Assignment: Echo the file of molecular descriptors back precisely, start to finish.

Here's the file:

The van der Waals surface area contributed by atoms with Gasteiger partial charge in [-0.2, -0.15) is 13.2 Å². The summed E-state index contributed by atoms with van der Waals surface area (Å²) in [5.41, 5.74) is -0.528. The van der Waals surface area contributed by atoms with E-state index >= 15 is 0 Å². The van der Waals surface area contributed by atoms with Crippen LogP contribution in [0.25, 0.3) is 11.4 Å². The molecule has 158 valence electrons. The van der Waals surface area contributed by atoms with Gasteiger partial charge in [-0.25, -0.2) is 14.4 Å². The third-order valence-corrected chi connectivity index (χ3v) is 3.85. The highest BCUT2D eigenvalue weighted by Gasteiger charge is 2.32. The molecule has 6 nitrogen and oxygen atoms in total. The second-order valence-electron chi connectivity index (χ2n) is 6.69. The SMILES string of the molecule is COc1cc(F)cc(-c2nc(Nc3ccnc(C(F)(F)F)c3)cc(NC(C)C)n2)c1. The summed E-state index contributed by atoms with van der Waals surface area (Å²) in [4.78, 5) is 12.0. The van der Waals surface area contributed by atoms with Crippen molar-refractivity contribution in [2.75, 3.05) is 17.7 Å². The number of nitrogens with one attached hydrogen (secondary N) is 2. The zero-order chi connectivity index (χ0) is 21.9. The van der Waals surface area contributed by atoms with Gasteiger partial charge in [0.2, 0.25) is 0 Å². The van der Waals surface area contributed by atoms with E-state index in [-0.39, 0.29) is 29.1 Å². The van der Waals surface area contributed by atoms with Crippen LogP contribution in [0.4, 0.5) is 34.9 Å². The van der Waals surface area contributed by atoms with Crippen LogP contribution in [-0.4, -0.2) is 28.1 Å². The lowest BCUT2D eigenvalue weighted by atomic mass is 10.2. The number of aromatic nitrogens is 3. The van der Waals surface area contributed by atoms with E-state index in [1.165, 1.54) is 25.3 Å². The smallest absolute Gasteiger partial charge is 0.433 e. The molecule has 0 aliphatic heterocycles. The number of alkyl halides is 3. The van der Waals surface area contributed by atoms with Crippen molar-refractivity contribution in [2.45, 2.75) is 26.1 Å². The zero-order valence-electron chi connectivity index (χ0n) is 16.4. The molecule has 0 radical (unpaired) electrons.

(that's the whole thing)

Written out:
The van der Waals surface area contributed by atoms with Gasteiger partial charge in [-0.2, -0.15) is 13.2 Å². The summed E-state index contributed by atoms with van der Waals surface area (Å²) in [5.41, 5.74) is -0.528. The van der Waals surface area contributed by atoms with E-state index >= 15 is 0 Å². The van der Waals surface area contributed by atoms with Crippen LogP contribution in [0.25, 0.3) is 11.4 Å². The molecule has 158 valence electrons. The van der Waals surface area contributed by atoms with Gasteiger partial charge in [-0.25, -0.2) is 14.4 Å². The third-order valence-corrected chi connectivity index (χ3v) is 3.85. The highest BCUT2D eigenvalue weighted by Gasteiger charge is 2.32. The molecule has 6 nitrogen and oxygen atoms in total. The second-order valence-electron chi connectivity index (χ2n) is 6.69. The SMILES string of the molecule is COc1cc(F)cc(-c2nc(Nc3ccnc(C(F)(F)F)c3)cc(NC(C)C)n2)c1. The summed E-state index contributed by atoms with van der Waals surface area (Å²) in [4.78, 5) is 12.0. The van der Waals surface area contributed by atoms with Crippen molar-refractivity contribution in [2.75, 3.05) is 17.7 Å². The number of nitrogens with one attached hydrogen (secondary N) is 2. The zero-order chi connectivity index (χ0) is 21.9. The van der Waals surface area contributed by atoms with Gasteiger partial charge in [0.2, 0.25) is 0 Å². The van der Waals surface area contributed by atoms with E-state index in [-0.39, 0.29) is 29.1 Å². The van der Waals surface area contributed by atoms with Crippen LogP contribution in [0.4, 0.5) is 34.9 Å². The van der Waals surface area contributed by atoms with Crippen LogP contribution in [-0.4, -0.2) is 28.1 Å². The lowest BCUT2D eigenvalue weighted by atomic mass is 10.2. The number of aromatic nitrogens is 3. The van der Waals surface area contributed by atoms with E-state index in [1.165, 1.54) is 25.3 Å². The smallest absolute Gasteiger partial charge is 0.433 e. The molecule has 0 aliphatic heterocycles. The number of alkyl halides is 3. The van der Waals surface area contributed by atoms with Crippen molar-refractivity contribution in [2.45, 2.75) is 26.1 Å². The zero-order valence-electron chi connectivity index (χ0n) is 16.4. The molecule has 0 radical (unpaired) electrons.